By David Tuller, DrPH
I spent the last week of November in Oslo. The Norwegian ME Association invited me to give a couple of talks and have some meetings with public health officials. The city was charming, even if dark and overcast at this time of year.
Not surprisingly, the same tussle taking place over this illness everywhere–between the biopsychosocial forces and the proponents of biomedical approaches–is also occurring in Norway. The country has its own branch of the GET/CBT ideological brigades and a small but vocal group of Lighting Process proponents. Yet Norwegian scientists have also been on the forefront of efforts to seek biomedical answers, with the prime example being the research into rituximab as a possible treatment.
In my talks and meetings I made sure to issue sharp criticism of the Cochrane review of exercise therapies for what it has called chronic fatigue syndrome. The lead author of that review is Norwegian and works for a key health institute, so the document’s ultimate fate was of particular interest to everyone.
Since my visit, in fact, the fortunes of the exercise review and related research have taken a downturn. Cochrane recently rejected a revision of the exercise review. Cochrane has also just withdrawn a protocol–with the same lead author–for a more in-depth “individual patient data” exercise review. That means that Cochrane will not publish the actual IPD exercise review, which was written based on the protocol.
For anyone who hasn’t seen some version of my basic spiel, here it is yet again. This talk–“The PACE Trial: ‘Thing of Beauty’ or Piece of Crap?”–was in Drammen, a small city outside Oslo:
And below is a Q-and-A about what’s going on in Norway that I conducted with Trude Schei, the Norwegian ME Association’s assistant secretary general (sort of like a deputy director).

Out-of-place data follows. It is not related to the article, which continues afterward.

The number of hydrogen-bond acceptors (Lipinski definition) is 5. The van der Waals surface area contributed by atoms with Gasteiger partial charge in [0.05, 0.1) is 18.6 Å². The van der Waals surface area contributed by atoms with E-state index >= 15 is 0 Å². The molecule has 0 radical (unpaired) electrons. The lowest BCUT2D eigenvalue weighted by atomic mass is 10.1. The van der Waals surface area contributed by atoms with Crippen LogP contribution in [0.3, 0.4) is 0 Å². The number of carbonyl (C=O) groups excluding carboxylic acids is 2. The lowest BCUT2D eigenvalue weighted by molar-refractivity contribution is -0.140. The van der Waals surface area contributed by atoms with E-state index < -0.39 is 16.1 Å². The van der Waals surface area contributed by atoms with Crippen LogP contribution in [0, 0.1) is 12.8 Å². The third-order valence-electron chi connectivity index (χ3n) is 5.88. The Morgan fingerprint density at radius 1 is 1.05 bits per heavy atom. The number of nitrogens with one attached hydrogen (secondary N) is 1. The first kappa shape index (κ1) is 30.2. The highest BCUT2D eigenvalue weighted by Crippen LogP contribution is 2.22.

Q: What are the estimates of numbers of ME patients in Norway?
We often hear about 10.000 and 20.000, but nobody really knows.
I believe it may be higher than that, since numbers from the Norwegian patient register show that there have been an average of 2000 new diagnoses each year in 2014, 2015 and 2016. We have seen a sharp increase in diagnoses the last few years.
Q: What is the current situation for people with ME in Norway?
In 2011, a Norwegian research institute documented a profound lack of knowledge about ME at all levels of the health service in Norway. As a result of the report, the government set up a National Competence Service, whose aim is to raise the level of knowledge about ME in the health services, and among patients and the population. The Health Directorate, which implements government health policy, also produced a guideline for diagnosis and treatment. These guidelines were published in 2013.
The ME Association is not entirely enthusiastic about the guidelines, but we are pleased that they recommend the Canadian criteria for diagnosis and include PEM. While the guidelines mention CBT and GET as possible interventions for ME, they stop short of actually recommending them. There is also a good section about care of the severely ill. After the guidelines were first published, there were some complaints about the section on care of the severely ill and requests that some advice be taken out, such as about shielding patients from sound and light. Although the guidelines were revised in 2014, the advice about care of the severely ill was kept.
The ME Association is less happy with the National Competence Service (Nasjonal Kompetansetjeneste) for CFS/ME. This service has a biopsychosocial approach to ME. They may not say much in public that is completely wrong, but they fail to say a lot that is right. Among other things, they fail completely to inform health care professionals or patients about PEM, or the report from the Institute of Medicine. They publish pamphlets that say thing like “moderate worsening of symptoms is normal with activity, and the patient should be encouraged to view symptom exacerbation as a normal part of activity.”
The service is currently being evaluated, but the results are not in yet. The ME Association submitted an evaluation in which we essentially said that we do not think the Competence Service for CFS/ME is doing its job, and that it is probably doing more harm than good.